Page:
People with warrants flock to Operation Safe Surrender
Operation Safe Surrender in York City
Eighty-year-old Sue Doering spent a year living in fear of being thrown in prison for having three outstanding parking-ticket warrants.
"I just ignored them. I knew I should've dealt with them sooner, but I was scared," the York City resident said. "It's been very stressful."
Two things kept her from resolving her warrants, she said — lack of money and fear.
"I didn't used to know what 'living on a fixed income' meant. I do now," she said. "And I'm scared of jail."
The senior citizen avoided being near police officers, and when one would pull alongside or behind her while she was driving, the nagging fear would return full force.
"I would think, 'Is this the day they're going to pick me up?'" Doering said. "I would hide my car in (a nearby) parking lot."
But on Thursday, Aug. 24, Doering stopped worrying.
Safe Surrender: That's because her friend and neighbor, longtime community activist Jerri Zimmerman, assured Doering she would avoid prison if she turned herself in at Operation Safe Surrender.
It's a joint initiative offered by the York County Sheriff's Office with help from county common-pleas judges, district judges, prosecutors, public defenders, court administration, social-services organizations and York's faith-based community, Sheriff Richard Keuerleber said.
Operation Safe Surrender allows people to resolve warrants in a neutral, faith-based setting in which nearly everyone will walk away free.
The sheriff's office held a similar initiative in 2010, called Operation Clean Slate, but without the social-services component.
About 565 people turned themselves in during the three days of Clean Slate, which resolved about 1,500 warrants and collected roughly $149,000 in fines, according to Keuerleber. Of those 565, only one person went to prison, he said, and that was a federal case.
The first day of Operation Safe Surrender was Thursday, but it continues Friday, Aug. 25, from 8 a.m. to 3 p.m. at Stillmeadow Church of the Nazarene's York City campus, 350 Chestnut St.
About 6:30 p.m. Thursday, Keuerleber told The York Dispatch that district judges were still there and still helping people resolve outstanding warrants.
Standing room only: Hundreds of people poured into the church Thursday to resolve their outstanding warrants, some traveling hundreds of miles.
Although numerous chairs and tables had been set up, dozens of people still had to stand, and the church parking lot was overflowing by 10 a.m.
Willie Guerrero, accompanied by his wife, took a Greyhound bus from their Boston home to attend Safe Surrender.
He had a warrant for a 2006 case in which he was charged with traffic offenses including driving with a suspended license. Like Doering, Guerrero said he was afraid if he tried to resolve the warrant now, he'd wind up in jail.
Instead, he was treated with respect and courtesy, he said, and he was put on a payment plan.
"They took care of everything," he said. "That's why I came all the way from Boston."
'Overwhelming response': Keuerleber said government offices, judges, magisterial district judges and social-services groups put in a great deal of time to make the operation a success. The social-services component is new.
"We knew we'd have an overwhelming response," he said. "This time around, it's really about reconnecting people to the community and getting lives back on track."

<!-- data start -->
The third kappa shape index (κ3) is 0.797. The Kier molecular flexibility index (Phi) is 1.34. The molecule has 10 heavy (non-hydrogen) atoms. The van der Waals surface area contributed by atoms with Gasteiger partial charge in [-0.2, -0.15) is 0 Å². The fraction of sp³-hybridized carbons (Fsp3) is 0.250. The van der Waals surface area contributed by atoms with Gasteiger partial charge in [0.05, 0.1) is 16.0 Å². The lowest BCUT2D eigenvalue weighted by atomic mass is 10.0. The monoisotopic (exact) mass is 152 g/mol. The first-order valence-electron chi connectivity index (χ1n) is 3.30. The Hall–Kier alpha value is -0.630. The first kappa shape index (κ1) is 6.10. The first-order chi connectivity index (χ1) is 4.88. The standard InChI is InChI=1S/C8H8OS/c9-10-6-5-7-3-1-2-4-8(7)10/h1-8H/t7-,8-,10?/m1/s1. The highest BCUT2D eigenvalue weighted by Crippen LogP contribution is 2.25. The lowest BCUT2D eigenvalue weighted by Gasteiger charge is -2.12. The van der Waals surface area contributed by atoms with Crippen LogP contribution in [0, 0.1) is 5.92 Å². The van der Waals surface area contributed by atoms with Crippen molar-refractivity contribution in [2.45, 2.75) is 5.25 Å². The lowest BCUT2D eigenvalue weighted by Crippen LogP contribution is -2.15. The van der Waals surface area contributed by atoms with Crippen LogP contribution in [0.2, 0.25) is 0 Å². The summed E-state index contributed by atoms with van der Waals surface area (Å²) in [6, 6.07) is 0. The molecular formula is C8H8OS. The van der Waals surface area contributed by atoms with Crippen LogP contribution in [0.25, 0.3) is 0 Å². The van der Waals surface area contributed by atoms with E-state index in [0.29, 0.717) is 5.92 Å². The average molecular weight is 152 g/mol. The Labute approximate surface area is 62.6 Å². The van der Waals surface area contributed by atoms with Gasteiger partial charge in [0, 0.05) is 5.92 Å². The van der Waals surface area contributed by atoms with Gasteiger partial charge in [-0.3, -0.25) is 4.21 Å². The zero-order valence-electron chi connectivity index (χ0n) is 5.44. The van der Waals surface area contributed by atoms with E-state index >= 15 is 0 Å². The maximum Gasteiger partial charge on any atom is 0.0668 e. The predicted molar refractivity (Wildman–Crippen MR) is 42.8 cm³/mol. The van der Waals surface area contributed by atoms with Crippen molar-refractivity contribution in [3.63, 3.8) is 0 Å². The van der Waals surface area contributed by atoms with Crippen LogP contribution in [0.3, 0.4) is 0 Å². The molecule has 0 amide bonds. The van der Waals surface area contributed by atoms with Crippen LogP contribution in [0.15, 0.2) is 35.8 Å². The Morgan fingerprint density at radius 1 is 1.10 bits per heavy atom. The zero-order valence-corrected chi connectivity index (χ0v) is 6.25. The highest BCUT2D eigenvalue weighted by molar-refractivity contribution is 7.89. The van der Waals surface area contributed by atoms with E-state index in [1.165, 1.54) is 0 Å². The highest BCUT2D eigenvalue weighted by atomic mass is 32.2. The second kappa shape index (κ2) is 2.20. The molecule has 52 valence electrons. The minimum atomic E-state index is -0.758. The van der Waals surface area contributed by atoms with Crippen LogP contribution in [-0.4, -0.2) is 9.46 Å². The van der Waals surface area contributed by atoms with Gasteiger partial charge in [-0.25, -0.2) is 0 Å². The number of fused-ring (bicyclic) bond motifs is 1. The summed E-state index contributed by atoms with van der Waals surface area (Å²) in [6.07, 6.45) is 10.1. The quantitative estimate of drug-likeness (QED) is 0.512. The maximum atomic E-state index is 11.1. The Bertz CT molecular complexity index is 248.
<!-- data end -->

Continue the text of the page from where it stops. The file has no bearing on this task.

Slow internet service initially slowed service at Operation Safe Surrender, but a system was worked out to speed it up, the sheriff said.
Doering, for example, arrived at 10 a.m. and had her cases resolved by about 2 p.m.
A number of magisterial district judges were on hand, including District Judge David Eshbach, who said people seemed relieved after speaking with judges.
"They are just glad to be able to get it taken care of," he said.
York County Common Pleas Judge Gregory M. Snyder agreed.
"A lot of them leave here very relieved," he said.
Some 'desperate': Local lay-pastor Juan Medina Sr. accompanied a friend who had warrants and was afraid to come alone. He said the incredible turnout is telling.
"It shows you how desperate people are to come clean with the law," Medina said. "I think it's a great program."
Matthew Carey, executive director of LifePath Christian Ministries, said he understands how easy it is to let a ticket go and then later be in denial about being wanted.
But when a person is eventually caught and ends up in prison, they often end up losing their homes, jobs and belongings.
LifePath Christian Ministries is one of the social-services organizations on hand at Operation Safe Surrender to help people who've resolved their warrants.
Responding to need: Carey said that based on people his staff spoke to Thursday, housing is the No.1 need, followed by mental-health services, then jobs.
"I had a mother who said, 'I don't have any clothes for my child,'" Carey said. "I told her, 'No problem. We're here to help.'"
Zimmerman, who's been a community activist in York for decades, said she believes poverty and fear are the two biggest reasons people let their tickets turn into warrants.
She accompanied Doering to Safe Surrender and repeatedly reassured the octogenarian that things would be fine.
The sheriff, who could be seen throughout the day chatting amiably with fugitives, also took time to reassure Doering.
"We're here to help you," Keuerleber told her. "It's going to be OK."
As Doering left Operation Safe Surrender at 2 p.m., the self-described aging hippie admitted she was pleasantly surprised at how she was treated.
"I felt very at ease," she said and urged others not to make the same mistake she did.
"When you neglect (tickets), it doesn't get better," Doering said. "I should've taken care of it long ago."
— Reach Liz Evans Scolforo at email@example.com or on Twitter at @LizScolforoYD.